“I just feel so bad for all these other employees that are not being paid at all for weeks on end because they’re being forced into a financial hole that’s going to take them months to get out of,” said Emerson Ferguson, a Fred Meyer employee who says she hasn’t been paid in a month.

According to the lawsuit, one of the plaintiffs listed previously worked at a Fred Meyer in Portland, and the other works in Medford.

DFR advises residents to be informed and cautious when investing in crypto platforms

SALEM – The Oregon Division of Financial Regulation (DFR) reminds Oregon investors to diversify investments and be informed of the risks in investing in largely unregulated products such as cryptocurrency.   

Some of these financial product offerings are registered and licensed with DFR as money transmitters or securities offerings. The division has investigated several cryptocurrency companies and continues to monitor the market.

“It is important to know the risks involved with cryptocurrency or any investment opportunities,” said TK Keen, administrator for DFR. “No investment opportunities are risk free, and you should always do your homework on where you are sending your money. This is especially true when cryptocurrency is involved.”

The recent news of the bankruptcy of FTX, the third largest cryptocurrency exchange in the world, which left approximately 1 million customers and investors facing total losses in the billions, should serve as a warning to anyone investing in cryptocurrency. 

“Investing in cryptocurrency is extremely risky given what’s going on right now,” Keen said. “It’s important to not invest more than you can afford to lose or put all of your assets in one bucket.”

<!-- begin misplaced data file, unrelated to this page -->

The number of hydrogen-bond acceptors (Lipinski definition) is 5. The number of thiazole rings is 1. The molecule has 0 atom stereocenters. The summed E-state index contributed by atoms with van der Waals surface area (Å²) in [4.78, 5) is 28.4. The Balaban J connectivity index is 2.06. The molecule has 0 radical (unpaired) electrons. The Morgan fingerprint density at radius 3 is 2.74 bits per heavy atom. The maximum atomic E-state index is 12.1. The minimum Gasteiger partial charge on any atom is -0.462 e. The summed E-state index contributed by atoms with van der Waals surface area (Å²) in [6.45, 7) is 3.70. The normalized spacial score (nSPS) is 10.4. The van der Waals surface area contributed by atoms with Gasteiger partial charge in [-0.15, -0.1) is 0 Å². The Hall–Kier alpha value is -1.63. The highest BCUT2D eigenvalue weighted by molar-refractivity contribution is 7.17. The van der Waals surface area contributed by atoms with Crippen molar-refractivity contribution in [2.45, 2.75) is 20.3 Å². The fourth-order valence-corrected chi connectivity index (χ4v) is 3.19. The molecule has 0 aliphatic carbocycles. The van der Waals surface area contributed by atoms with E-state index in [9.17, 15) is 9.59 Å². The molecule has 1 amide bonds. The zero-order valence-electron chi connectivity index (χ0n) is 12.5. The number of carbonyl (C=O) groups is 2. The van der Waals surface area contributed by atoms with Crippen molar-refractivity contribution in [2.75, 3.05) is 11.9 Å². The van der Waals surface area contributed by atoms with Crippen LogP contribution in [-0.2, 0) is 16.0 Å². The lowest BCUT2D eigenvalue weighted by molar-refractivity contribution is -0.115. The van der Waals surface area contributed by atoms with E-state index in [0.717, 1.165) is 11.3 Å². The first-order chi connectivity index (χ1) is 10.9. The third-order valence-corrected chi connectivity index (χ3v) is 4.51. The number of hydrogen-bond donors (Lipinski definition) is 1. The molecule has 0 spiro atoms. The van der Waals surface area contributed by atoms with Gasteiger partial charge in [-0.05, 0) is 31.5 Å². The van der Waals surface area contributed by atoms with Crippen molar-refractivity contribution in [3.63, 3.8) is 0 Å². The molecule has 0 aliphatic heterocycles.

Cryptocurrency accounts are not generally insured by the FDIC, which recently issued a fact sheet clarifying when an account is considered insured.

DFR encourages Oregonians to follow these tips when it comes to digital currency and nonfungible tokens (NFTs), which are often linked to digital works of art, photos, or videos:

  • Carefully research these types of investments. Many of these “investment opportunities” are speculative in nature. Before engaging in a transaction, make sure that you understand what you are purchasing, the value of the item purchased, the reason for the valuation, and how easy it is to sell the investment if you want to get out your money.
  • Use a digital currency exchange that is licensed with the state to transmit cryptocurrency to someone else. Oregon law requires companies that transfer digital currency from one person to another to be licensed as money transmitters. Digital currency exchange companies that purchase or sell cryptocurrency from their own inventories are not required to be licensed.
  • Do not spend money you need. The volatility of the digital currency and NFT markets means that you should not purchase cryptocurrency with money that is needed for essential purposes such as food, housing, and gas.

The division originally put out a press release on Jan. 20 warning of the risks of these types of investments.

Anyone who has questions about these platforms or believes they may have been defrauded, should contact the division’s advocates at 866-814-9710 (toll-free).

About Oregon DFR: The Division of Financial Regulation is part of the Department of Consumer and Business Services, Oregon’s largest business regulatory and consumer protection agency. Visit dfr.oregon.gov and www.dcbs.oregon.gov.

Triple Your Impact: Pacific Power Will Match Your Contribution to Oregon Energy Fund 2-for-1

Helping your neighbors and their families stay warm just got easier. Pacific Power will match every dollar you donate to the Oregon Energy Fund with $2 more.

Pacific Power customers who receive their bills by mail will find it includes an Oregon Energy Fund contribution envelope in November. Customers who pay their bills electronically can send a check or enroll in the fixed donation program. 

This program allows customers to donate any dollar amount, starting at $1 per month, which is then incorporated into their monthly bill. Fixed donations will also be matched 2-for-1 by Pacific Power. To enroll in the fixed donation program call Pacific Power toll-free at 1-888-221-7070.

Donations may be tax-deductible and are forwarded directly to the Oregon Energy Fund, which verifies eligibility and allocates funds to those in need. All funds donated are used to assist families in need from the same county in which the donor resides.